This report collates information on European GSIBs’ prudential capital, leverage and liquidity ratios with updated statistics as at 31 December 2021.
It also illustrates the recent performance of the debt and contingent convertibles (CoCo) markets and the funding structure for banks in Europe as at March 2022.
Among the main findings of this report:
- CET1, T1, TLAC capital ratios increased in 2021: European GSIBs end-point CET1 ratio increased from 14.40% in 4Q20, to 14.48% in 4Q21.
The 8bps increase in CET1 ratio was driven by earnings retention, which contributed 80bps, offset by growth in RWAs (predominantly credit risk RWAs) and other bank specific factors contributing to CET1 ratio by negative 35bps and 37bps respectively. Other bank specific factors include share buybacks and regulatory amendments (including reduction in IFRS9 relief and capital treatment of software).
- CoCo borrowing costs increased in Q1 2022: Coupon rates of newly originated CoCos averaged 4.3% during 2021, which represented a decline from 5.1% in 2020FY.
Most recently, during the first quarter of 2022, borrowing costs have increased with coupon rates rising to an average of 4.6% on the back of market volatility and higher risk premia, likely due to the ongoing geopolitical tensions and rising inflation expectations in the UK and the euro area.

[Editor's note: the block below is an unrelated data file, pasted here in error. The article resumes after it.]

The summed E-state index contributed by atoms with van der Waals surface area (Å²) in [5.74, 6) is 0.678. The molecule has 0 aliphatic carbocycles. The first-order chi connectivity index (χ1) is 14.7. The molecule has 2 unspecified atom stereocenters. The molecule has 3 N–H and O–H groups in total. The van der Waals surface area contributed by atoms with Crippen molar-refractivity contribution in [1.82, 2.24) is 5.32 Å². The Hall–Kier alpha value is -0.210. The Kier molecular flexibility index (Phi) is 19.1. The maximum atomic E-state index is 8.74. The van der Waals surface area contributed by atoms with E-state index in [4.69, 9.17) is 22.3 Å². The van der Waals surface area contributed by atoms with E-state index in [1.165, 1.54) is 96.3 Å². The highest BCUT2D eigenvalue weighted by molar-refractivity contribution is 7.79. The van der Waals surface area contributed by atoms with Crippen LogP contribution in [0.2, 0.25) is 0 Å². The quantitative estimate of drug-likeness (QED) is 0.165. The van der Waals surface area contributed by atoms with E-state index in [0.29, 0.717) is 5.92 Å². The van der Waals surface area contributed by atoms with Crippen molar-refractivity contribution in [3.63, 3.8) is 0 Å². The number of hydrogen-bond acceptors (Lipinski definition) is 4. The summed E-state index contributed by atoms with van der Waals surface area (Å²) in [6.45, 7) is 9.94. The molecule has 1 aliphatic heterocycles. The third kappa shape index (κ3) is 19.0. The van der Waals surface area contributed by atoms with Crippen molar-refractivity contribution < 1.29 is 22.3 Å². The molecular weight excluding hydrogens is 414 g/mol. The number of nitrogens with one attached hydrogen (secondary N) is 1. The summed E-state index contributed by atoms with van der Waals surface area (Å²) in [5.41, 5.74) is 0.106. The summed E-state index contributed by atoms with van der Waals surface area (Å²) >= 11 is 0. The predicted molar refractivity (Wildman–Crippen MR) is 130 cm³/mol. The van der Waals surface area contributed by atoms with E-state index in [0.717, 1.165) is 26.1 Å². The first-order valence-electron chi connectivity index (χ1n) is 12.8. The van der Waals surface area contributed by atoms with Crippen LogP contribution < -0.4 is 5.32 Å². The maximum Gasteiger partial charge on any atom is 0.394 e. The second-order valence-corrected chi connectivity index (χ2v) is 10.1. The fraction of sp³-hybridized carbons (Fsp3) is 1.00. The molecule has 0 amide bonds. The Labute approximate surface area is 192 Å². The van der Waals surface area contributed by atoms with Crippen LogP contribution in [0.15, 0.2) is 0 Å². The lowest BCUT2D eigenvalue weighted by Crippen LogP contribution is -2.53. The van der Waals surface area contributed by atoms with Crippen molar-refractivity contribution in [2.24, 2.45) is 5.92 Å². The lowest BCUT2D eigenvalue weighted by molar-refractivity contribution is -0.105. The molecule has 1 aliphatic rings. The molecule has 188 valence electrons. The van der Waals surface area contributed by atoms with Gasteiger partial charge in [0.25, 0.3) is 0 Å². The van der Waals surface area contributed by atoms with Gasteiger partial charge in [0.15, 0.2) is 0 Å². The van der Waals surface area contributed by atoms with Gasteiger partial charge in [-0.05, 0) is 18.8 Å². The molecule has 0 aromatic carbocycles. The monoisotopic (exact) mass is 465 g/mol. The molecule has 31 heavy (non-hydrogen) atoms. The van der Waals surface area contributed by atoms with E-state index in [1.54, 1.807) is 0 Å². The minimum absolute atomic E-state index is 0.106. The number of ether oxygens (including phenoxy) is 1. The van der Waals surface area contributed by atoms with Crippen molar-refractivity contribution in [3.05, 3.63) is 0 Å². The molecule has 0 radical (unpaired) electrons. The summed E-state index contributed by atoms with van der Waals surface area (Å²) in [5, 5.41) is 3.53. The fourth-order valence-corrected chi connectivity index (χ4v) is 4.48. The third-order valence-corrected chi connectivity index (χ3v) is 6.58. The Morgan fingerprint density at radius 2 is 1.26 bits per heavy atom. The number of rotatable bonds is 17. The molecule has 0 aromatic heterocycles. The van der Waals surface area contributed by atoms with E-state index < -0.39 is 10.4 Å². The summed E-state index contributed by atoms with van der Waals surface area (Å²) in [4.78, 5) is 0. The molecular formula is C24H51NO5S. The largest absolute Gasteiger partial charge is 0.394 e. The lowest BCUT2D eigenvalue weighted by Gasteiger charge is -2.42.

- Supervisory Treatment of Third Country Branches (TCBs): The Box on pages 21-26 discusses the European Commission’s CRD legislative proposal as it relates to the supervisory framework of TCBs in the EU.
Third country institutions undertake a significant proportion of their activities in the EU, around 40% or €610 bn, through branches. This is, however, significantly lower than the €890 bn of business which is undertaken through subsidiaries. Likewise, EU headquartered banks make extensive use of branches, often with very significant balance sheets to access third countries. According to banks’ Pillar 3 disclosures, EU banks have approximately €3trillion of assets through their overseas branches and subsidiaries.
There are a number of areas that legislators must consider carefully from the CRDVI proposal, including branch liquidity standards; reporting requirements; authorisation requirements; the calculation of risk thresholds; and, the expected supervisory framework.